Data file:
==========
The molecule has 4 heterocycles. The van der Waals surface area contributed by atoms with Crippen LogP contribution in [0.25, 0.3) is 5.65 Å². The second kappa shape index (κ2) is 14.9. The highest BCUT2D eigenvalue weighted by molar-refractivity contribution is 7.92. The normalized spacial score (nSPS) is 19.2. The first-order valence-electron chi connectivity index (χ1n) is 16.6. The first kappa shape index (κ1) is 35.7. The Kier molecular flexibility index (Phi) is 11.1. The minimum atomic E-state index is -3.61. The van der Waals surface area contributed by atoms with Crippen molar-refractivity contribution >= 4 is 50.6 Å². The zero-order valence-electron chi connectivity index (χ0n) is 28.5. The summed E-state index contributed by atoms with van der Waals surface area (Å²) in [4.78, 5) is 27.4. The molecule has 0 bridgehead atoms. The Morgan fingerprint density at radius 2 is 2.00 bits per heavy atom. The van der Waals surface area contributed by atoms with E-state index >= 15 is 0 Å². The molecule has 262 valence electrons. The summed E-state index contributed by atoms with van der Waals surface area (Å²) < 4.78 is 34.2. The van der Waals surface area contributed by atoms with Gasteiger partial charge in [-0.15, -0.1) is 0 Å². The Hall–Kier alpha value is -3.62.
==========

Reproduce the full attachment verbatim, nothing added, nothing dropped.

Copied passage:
The molecule has 4 heterocycles. The van der Waals surface area contributed by atoms with Crippen LogP contribution in [0.25, 0.3) is 5.65 Å². The second kappa shape index (κ2) is 14.9. The highest BCUT2D eigenvalue weighted by molar-refractivity contribution is 7.92. The normalized spacial score (nSPS) is 19.2. The first-order valence-electron chi connectivity index (χ1n) is 16.6. The first kappa shape index (κ1) is 35.7. The Kier molecular flexibility index (Phi) is 11.1. The minimum atomic E-state index is -3.61. The van der Waals surface area contributed by atoms with Crippen molar-refractivity contribution >= 4 is 50.6 Å². The zero-order valence-electron chi connectivity index (χ0n) is 28.5. The summed E-state index contributed by atoms with van der Waals surface area (Å²) in [4.78, 5) is 27.4. The molecule has 0 bridgehead atoms. The Morgan fingerprint density at radius 2 is 2.00 bits per heavy atom. The van der Waals surface area contributed by atoms with E-state index >= 15 is 0 Å². The molecule has 262 valence electrons. The summed E-state index contributed by atoms with van der Waals surface area (Å²) < 4.78 is 34.2. The van der Waals surface area contributed by atoms with Gasteiger partial charge in [-0.15, -0.1) is 0 Å². The Hall–Kier alpha value is -3.62.